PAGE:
Women’s 100 metres hurdles:
Last year’s Diamond League champion Tobi Amusan edged out Jamaica’s Britany Anderson by 0.02 in a seasonal best of 12.57 in a close photo-finish. Amusan improved the meeting record by 0.01.
Nadine Visser, who won in Turku two years ago in 12.68, finished third in 12.72.
Tobi Amusan: “I thank God for giving me the chance to win the race. I had some problems, but I am really happy with the race”
Women’s 100 metres:
Olympic 4x100 relay bronze medallist Darryil Neita cruised through to a comfortable win in the women’s 100 metres final in 11.10 after breaking the meeting record with 11.09 into a headwind of -0.8 m/s in the heats.
Men’s 110 metres hurdles:
US hurdler Aaon Mallett improved his seasonal best to 13.22 to win the men’s 110 metres hurdles ahead of Polish outdoor and indoor record holder Damian Czykier (13.32) and David King from Great Britain (13.46).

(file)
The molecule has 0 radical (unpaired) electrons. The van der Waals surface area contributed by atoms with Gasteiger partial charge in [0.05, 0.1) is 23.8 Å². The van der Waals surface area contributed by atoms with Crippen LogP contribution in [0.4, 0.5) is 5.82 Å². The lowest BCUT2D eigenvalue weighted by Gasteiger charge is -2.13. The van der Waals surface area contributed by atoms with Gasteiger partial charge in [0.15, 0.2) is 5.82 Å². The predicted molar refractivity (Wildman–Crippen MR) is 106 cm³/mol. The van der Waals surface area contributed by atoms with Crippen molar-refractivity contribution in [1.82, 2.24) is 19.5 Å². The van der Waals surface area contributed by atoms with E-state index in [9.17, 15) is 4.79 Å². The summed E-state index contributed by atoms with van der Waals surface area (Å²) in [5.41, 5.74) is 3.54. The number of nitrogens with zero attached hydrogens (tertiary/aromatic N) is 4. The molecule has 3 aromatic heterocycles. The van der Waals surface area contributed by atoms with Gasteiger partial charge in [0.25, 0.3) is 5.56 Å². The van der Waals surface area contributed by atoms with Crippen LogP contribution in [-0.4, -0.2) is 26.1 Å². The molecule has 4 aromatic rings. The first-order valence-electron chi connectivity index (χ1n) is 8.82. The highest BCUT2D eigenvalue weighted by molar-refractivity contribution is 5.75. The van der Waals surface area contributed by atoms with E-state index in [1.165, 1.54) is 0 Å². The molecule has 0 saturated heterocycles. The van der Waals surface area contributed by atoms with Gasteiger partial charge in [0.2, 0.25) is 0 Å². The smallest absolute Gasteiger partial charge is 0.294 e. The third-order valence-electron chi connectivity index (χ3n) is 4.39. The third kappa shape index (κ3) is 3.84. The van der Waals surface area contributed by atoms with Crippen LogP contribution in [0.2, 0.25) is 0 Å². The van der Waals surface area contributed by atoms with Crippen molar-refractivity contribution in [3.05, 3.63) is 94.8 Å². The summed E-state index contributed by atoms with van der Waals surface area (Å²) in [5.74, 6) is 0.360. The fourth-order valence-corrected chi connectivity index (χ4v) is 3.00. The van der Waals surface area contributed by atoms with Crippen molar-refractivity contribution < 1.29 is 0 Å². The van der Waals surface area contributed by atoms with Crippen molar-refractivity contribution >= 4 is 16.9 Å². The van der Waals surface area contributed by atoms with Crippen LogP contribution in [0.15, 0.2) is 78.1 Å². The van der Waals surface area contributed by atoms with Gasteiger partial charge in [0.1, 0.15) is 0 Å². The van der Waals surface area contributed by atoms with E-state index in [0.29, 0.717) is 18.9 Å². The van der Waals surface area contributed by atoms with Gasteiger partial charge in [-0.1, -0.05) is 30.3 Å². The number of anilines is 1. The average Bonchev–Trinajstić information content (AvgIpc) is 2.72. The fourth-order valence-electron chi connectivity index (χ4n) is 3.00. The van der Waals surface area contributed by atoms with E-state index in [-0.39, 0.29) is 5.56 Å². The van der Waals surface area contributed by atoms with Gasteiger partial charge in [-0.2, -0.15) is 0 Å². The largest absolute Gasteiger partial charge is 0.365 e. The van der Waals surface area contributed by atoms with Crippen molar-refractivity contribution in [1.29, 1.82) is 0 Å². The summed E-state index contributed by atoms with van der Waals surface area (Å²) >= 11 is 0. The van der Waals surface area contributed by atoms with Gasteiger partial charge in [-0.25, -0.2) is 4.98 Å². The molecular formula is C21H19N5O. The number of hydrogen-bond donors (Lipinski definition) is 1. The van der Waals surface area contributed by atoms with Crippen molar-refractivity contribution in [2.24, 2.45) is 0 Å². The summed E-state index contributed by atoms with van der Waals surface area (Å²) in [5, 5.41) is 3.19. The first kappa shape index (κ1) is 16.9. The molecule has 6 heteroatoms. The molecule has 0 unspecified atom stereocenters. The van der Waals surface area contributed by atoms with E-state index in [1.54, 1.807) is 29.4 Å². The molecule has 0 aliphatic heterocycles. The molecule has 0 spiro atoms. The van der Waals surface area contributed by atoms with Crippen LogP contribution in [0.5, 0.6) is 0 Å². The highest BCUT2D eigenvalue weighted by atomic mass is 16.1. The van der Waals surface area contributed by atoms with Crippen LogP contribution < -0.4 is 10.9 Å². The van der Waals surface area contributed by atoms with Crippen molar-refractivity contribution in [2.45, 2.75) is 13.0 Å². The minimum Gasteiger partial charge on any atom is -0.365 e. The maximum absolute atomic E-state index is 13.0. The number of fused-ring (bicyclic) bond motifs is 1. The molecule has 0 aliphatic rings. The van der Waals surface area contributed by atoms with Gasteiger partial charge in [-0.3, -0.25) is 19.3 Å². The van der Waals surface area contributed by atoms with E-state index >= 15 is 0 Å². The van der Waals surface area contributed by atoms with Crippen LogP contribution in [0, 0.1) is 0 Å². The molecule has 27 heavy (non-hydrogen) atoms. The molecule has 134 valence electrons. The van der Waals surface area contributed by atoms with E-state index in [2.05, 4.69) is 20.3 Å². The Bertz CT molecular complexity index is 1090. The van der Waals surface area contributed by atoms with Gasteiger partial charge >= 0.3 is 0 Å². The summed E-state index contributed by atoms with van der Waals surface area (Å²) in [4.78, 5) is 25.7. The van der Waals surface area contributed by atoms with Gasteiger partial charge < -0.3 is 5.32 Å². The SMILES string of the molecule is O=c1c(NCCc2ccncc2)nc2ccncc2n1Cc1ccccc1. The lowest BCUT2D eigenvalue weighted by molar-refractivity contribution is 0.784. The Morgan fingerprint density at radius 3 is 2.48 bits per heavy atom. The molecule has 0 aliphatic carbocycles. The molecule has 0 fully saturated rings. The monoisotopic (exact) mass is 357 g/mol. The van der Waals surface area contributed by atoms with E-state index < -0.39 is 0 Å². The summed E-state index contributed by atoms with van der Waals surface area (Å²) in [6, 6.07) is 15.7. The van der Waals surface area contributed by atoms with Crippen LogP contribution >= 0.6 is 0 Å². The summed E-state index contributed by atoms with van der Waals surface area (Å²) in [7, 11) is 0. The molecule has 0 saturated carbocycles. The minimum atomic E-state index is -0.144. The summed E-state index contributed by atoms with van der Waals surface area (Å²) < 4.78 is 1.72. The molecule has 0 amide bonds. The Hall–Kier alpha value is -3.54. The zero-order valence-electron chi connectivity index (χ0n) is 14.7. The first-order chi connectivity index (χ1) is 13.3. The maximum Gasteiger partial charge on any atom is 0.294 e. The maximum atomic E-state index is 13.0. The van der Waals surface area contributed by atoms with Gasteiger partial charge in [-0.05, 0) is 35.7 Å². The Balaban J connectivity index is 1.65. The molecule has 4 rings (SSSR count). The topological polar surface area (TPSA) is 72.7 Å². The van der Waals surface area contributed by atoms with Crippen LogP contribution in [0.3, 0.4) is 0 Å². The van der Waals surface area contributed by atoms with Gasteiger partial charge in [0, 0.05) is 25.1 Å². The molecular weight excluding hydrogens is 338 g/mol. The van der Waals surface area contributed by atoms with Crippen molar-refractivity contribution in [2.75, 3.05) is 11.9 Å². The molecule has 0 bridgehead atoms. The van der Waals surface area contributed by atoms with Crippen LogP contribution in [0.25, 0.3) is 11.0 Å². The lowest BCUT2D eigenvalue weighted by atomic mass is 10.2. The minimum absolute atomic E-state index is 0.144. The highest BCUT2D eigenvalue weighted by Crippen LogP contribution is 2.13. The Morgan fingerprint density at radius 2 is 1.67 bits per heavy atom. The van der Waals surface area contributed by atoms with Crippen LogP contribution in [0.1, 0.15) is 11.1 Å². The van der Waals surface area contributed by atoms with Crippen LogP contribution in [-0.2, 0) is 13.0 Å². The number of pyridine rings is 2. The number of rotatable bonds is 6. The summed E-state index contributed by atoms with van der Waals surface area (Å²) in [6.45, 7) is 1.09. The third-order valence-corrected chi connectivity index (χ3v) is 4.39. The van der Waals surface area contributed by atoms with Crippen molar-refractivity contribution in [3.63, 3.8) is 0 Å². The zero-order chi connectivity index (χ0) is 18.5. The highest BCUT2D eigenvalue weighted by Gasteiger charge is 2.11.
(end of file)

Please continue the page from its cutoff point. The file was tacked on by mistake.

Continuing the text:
Aaron Mallett: “I had a better start in the final. I am competing a lot. I have to maintain the form for the US Championships in Eugene”.
Women’s 400 metres hurdles:
Double World University Games champion Ayomide Folorunso from Italy won her first Continental Tour Gold race in the women’s 400 metres hurdles race in a meeting record of 54.73. Folorunso dipped under the 55 second barrier for the second time this season after clocking 54.88 in Rome.
Ayomide Folorunso: “I am tired but I am happy with the race. Today the goal was to finish in the top 3 or even win. I am happy that I managed to repeat a time under the 55 seconds barrier. It’s an important step to continue improving. This performance is the result of the good work with my team”.
Women’s high jump:
Olympic silver medallist Nicola Olyslagers cleared her seasonal best of 1.96m to win the women’s high jump. Olyslagers had a clean sheet at 1.86m and 1.90m. She passed at 1.92 before clearing 1.94m in the second attempt and 1.96m at the first time of asking. The Australian star failed her three attempts at 1.99m. Elena Vallortigara briefly took the lead with a seasonal best of 1.94m in her first attempt, but Olyslagers was the only jumper to clear 1.96m.